Far fewer injury surveillance systems exist within community sport than elite sport. As a result, most epidemiological data on sports injuries have limited relevance to community-level sporting populations. There is potential for data from community club-based injury surveillance systems to provide a better understanding of community sports injuries. This study aimed to describe the incidence and profile of community-level Australian football injuries reported using a club-based injury surveillance system. Prospective, epidemiological study. Sports trainers from five community-level Australian football leagues recorded injury data during two football seasons using the club-based system. An online surveillance tool developed by Sports Medicine Australia ('Sports Injury Tracker') was used for data collection. The injury incidence, profile and match injury rate were reported. Injury data for 1205 players were recorded in season one and for 823 players in season two. There was significant variability in injury incidence across clubs. However, aggregated data were consistent across football seasons, with an average of 0.7 injuries per player per season and 38-39 match injuries per 1000 h match exposure. A large proportion of injuries occurred during matches, involved the lower limb and resulted from contact. Data from the club-based system provided a profile of injuries consistent with previous studies in community-level Australian football. Moreover, injury incidence was consistent with other studies using similar personnel to record data. However, injury incidence was lower than that reported in studies using player self-report or healthcare professionals and may be an underestimate of true values. Copyright © 2014 Sports Medicine Australia. Published by Elsevier Ltd. All rights reserved.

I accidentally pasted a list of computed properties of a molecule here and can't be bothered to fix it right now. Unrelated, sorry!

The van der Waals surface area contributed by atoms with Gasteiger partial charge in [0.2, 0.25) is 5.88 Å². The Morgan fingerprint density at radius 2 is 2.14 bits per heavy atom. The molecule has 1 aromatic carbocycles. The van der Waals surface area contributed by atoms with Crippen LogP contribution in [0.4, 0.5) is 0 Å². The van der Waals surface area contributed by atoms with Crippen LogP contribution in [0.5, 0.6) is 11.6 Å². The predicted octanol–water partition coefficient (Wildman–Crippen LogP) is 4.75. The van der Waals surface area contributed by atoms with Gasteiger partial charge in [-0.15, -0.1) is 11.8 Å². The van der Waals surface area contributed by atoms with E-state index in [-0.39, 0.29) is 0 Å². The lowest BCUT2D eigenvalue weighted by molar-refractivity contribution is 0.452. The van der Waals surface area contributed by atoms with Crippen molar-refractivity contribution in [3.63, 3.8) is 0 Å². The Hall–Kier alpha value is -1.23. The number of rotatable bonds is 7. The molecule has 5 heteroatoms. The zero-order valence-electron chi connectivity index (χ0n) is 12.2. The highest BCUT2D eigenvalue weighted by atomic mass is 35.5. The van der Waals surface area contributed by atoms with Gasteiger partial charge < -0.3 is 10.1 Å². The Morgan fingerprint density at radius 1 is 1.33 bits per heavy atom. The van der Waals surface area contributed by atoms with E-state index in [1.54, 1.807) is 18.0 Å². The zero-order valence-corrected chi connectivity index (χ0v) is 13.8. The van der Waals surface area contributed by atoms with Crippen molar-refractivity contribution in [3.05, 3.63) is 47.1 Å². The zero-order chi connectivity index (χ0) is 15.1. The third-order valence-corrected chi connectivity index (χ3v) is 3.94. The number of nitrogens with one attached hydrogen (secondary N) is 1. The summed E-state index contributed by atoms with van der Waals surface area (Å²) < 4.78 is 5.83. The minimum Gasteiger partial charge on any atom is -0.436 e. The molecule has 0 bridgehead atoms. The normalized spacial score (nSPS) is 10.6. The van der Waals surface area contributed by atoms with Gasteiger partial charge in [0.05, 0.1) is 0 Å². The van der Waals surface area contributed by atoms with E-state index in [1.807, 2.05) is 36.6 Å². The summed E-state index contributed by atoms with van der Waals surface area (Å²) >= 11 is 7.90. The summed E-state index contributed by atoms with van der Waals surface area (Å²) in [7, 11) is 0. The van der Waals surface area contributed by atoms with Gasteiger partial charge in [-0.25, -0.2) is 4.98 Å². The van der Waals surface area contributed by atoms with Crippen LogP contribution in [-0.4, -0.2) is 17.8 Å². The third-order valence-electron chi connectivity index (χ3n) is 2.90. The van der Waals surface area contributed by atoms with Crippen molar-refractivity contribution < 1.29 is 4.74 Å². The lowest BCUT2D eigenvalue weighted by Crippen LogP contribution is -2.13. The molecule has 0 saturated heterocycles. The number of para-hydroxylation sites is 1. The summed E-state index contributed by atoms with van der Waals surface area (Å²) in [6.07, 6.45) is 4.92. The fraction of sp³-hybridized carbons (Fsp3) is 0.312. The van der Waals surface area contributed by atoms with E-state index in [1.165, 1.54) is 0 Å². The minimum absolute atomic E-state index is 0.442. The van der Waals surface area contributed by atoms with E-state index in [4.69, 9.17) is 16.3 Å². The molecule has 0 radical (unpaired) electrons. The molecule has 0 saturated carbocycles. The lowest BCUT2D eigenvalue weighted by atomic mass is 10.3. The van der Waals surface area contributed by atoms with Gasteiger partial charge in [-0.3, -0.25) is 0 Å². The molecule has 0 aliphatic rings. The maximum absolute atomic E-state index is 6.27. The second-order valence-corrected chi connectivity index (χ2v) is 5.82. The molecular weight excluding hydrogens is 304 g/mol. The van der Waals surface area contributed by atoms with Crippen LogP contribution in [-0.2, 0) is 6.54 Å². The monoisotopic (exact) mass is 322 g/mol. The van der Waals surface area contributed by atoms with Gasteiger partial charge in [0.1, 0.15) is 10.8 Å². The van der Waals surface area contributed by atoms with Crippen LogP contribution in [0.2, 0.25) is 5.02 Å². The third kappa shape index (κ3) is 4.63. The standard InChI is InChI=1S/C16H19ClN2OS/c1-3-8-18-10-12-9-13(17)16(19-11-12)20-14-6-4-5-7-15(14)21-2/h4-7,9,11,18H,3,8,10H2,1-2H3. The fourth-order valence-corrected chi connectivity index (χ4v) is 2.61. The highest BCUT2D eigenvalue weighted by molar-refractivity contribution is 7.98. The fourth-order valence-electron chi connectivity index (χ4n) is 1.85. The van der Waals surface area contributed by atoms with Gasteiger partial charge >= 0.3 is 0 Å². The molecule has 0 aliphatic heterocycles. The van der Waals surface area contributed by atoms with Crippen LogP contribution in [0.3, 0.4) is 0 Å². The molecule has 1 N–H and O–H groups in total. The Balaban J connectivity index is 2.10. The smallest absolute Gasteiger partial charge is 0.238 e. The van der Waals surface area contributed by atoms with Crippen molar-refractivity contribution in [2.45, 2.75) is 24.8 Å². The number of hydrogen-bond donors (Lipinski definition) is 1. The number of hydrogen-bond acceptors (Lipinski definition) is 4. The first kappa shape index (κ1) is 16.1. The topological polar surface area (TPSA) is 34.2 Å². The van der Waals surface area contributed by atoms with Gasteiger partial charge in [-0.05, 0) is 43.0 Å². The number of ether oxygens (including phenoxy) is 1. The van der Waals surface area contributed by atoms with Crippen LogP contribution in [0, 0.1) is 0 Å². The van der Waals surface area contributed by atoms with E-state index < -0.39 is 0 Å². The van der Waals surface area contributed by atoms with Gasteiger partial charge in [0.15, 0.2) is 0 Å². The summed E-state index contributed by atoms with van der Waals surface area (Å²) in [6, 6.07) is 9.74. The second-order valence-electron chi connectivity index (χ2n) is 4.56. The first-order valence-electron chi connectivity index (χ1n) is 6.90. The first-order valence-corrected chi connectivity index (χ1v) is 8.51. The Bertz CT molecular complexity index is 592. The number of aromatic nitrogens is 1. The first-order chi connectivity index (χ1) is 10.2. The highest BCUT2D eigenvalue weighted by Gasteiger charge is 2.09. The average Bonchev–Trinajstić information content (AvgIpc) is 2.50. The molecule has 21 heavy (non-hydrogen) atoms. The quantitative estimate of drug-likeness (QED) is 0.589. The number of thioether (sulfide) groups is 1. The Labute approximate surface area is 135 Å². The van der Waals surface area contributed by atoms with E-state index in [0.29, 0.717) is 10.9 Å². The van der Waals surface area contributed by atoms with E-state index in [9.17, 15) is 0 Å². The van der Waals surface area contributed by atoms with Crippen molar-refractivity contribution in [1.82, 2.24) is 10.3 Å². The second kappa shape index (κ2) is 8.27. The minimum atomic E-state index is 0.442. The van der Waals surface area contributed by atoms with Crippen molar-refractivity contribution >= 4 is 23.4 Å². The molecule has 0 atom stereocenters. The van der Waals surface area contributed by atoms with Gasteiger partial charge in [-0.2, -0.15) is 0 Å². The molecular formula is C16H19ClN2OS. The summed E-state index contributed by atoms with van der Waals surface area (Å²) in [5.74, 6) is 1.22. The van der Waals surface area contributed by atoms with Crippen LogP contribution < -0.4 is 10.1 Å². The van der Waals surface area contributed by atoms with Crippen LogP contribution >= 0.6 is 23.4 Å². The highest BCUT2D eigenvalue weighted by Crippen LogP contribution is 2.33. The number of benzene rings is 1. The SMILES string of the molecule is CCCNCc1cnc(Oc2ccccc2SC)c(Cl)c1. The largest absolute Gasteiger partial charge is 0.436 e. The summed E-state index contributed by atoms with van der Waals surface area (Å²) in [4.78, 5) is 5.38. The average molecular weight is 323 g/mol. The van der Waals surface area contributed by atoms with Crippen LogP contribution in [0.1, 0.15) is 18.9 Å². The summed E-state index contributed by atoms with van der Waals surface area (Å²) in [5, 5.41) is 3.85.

3. Fa'afaletui: a framework for the promotion of renal health in an Australian Samoan community.

    PubMed

    McCarthy, Alexandra; Shaban, Ramon; Stone, Cassandra

    2011-01-01